Mary Ann Stephens

traditional knitting with a colorful twist

October 16, 2019

This morning, someone wrote to me, hoping to knit some of my free Christmas Balls patterns but uncertain as to how to proceed with the charts.  If you’re in the same boat, I think the following will not only help you decipher the charts, but just might make you a chart devotee: 

Hi MaryAnn,
How are you?
Is there a written pattern for your Christmas balls? I can’t quite get the chart version.

No, I don't have a written pattern for any of the Christmas balls, mainly because, once you "get" the chart version, you won't want to suffer through the written pattern - the chart says it all, and much more succinctly – in the blink of an eye! I understand you don't feel that way right now; but, all you really need is a bit of help getting started with the charts and I'm happy to provide that. 

First, did you read my brief article, "On Flat Charts for Round Shapes", on my Technique page? Lots of folks find it helpful.  Here's a link right to the pdf: 

Let's use my worsted weight "Two Strands Christmas Ball" mentioned in that little article as our example (below); the process is very similar with all of the balls.

Two Strands Christmas Ball Chart.png


Chart Row #1: The pattern starts by having you cast on 12 stitches, mentioning that 4 repeats of the chart equal 1 round of knitting. That means those 12 cast on stitches are shared across four chart repeats, so one of those 4 chart repeats will use 1/4th of your 12 cast-on stitches, or 3 stitches, and those are represented by the 3 starting stitch squares you see in the first row (with the numbers 1, 2 & 3 under them.)  To work the 1st row, you just knit the 3 stitches showing for the 1st chart repeat, then do the same thing 3 more times for a total of 4 chart repeats, or what some might refer to as: "*K 3 sts, rep from * to EOR" or even more simply, "K 12 sts".  Wherever you see plain squares all the way across the row, without any symbols, you simply knit the entire round.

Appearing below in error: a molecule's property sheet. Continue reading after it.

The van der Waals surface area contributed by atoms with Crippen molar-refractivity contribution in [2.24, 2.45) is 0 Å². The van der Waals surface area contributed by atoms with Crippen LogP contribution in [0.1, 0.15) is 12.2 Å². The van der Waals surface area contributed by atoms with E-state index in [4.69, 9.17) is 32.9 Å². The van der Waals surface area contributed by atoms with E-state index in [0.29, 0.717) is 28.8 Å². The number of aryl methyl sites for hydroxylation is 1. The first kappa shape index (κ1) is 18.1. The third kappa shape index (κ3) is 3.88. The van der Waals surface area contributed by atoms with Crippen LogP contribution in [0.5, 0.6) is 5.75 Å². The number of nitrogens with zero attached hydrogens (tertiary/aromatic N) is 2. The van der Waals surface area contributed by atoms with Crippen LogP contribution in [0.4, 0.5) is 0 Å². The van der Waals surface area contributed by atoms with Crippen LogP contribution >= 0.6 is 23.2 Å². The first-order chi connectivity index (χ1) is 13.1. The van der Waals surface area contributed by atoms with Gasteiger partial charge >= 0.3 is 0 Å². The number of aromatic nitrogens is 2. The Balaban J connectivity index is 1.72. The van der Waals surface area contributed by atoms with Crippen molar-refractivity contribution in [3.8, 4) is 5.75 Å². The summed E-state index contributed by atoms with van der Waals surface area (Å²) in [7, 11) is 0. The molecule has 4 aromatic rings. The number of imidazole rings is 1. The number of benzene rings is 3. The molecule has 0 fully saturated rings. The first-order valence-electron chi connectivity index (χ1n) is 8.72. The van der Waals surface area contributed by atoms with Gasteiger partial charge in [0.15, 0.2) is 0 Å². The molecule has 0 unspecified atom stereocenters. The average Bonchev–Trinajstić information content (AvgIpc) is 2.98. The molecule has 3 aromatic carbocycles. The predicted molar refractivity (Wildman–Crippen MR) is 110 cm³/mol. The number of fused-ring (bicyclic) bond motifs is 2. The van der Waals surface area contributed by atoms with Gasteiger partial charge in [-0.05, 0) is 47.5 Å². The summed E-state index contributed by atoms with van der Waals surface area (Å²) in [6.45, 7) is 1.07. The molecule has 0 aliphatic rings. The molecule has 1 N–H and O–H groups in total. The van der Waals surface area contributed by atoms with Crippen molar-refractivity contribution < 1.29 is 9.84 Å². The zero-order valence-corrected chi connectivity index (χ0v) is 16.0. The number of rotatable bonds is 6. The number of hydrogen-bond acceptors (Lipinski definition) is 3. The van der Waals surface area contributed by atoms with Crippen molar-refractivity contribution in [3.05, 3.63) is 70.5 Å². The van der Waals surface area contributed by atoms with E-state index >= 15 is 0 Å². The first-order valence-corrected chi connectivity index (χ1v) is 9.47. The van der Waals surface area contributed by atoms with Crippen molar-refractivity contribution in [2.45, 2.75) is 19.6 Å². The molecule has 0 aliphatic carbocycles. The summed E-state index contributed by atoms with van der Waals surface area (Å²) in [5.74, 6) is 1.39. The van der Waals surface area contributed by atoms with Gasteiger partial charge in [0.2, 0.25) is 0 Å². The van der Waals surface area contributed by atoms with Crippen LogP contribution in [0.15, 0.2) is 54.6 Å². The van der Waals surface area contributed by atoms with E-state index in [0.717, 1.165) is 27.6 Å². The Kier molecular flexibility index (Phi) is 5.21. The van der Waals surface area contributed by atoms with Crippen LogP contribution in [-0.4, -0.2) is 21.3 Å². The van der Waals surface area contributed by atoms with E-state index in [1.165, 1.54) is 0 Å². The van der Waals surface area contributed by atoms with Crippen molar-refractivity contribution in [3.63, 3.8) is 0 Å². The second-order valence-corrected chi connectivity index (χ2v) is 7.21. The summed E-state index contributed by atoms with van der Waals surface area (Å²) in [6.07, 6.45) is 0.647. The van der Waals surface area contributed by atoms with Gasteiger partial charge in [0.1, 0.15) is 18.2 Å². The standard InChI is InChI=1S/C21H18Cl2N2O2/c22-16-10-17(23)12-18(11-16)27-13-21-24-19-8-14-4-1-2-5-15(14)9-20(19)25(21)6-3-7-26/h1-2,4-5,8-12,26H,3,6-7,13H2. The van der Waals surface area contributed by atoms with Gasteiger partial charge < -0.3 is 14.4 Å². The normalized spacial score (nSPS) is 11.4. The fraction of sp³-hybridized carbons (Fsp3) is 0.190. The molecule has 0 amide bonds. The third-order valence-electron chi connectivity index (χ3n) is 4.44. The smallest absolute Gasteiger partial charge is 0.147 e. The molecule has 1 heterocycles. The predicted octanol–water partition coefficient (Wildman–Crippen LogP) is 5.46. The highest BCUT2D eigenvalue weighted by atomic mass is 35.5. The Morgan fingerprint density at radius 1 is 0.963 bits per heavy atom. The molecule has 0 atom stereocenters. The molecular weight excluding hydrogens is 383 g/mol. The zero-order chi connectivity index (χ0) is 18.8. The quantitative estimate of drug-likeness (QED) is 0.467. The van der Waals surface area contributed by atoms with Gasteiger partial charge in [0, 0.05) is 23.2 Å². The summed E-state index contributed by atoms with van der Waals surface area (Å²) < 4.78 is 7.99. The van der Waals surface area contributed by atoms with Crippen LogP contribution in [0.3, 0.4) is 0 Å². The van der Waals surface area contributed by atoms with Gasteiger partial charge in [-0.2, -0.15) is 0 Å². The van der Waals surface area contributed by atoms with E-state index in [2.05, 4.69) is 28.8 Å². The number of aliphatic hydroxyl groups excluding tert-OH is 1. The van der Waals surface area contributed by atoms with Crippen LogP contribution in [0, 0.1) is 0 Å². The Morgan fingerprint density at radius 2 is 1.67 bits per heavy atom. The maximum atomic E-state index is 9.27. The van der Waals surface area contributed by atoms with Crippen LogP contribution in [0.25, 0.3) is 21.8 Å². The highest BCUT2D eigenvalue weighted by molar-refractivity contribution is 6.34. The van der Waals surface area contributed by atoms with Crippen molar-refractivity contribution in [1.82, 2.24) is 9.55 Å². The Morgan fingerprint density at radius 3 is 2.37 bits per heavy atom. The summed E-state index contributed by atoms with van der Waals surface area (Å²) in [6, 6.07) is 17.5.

Chart Row #2: As always, you start at the right side of the chart, i.e., column #1, and you knit across toward the left.  As we saw in Row #1 (and in that little article I really hope you've read), that white space between columns #1 & #2 does not translate to space between the stitches on your needles - the column #1 & column #2 stitches on your needles always line up right next to each other, just like any other neighboring stitches.  Here you have 3 knit stitches (the squares you see in row #2 / column #1, column #6 & column #7, right above your previous row), then you increase 1 st (by following the instructions for how to work the M symbol), for a total of 4 stitches within that first repeat; then, you work that same 4-stitch row (= K 3 sts, M 1 st) 3 more times for a total of 4 repeats and you'll end up with 4 x 4-st repeat = 16 stitches. 


Chart Row #3: Notice that, just as in Row #1, there are only plain knit stitches here, no increasing (M or m) or decreasing (/ or \).  Whenever you see rows without any shaping symbols, (M or m for increases and / or \ for decreases), you're simply knitting each stitch in your round, as you already saw in Row #1.  So, for Row #3, you knit your 4 stitches for that repeat, then work them 3 more times for a total of 4 repeats = 4x4 = 16 stitches.


Chart Row #4: By now, you know to start at column #1 and we see that's a plain square, so it's a simple K stitch; next, we have a "m" increase; then, 3 plain K stitches, followed by an M increase at the end of the repeat. In other words, *K 1 st, m 1, K 3 sts, M 1, rep from * to EOR.


Beyond:  As you work through the ball, you'll notice that weird, isolated column #1 (which you may have been cursing originally) has become both a useful landmark, since the shaping occurs on each side of it, and a nice design element, giving the ball symmetry.  Just as the chart shows, column #1 forms a straight line from the ball's bottom to top, just like a meridian line on a globe.  


I hope that helps, that you have a wonderful time knitting your Christmas balls and that you and your family have a glorious Christmas!



Copyright 2019, all rights reserved.  Questions?  Contact Mary Ann through her online yarn shop,  Happy Knitting!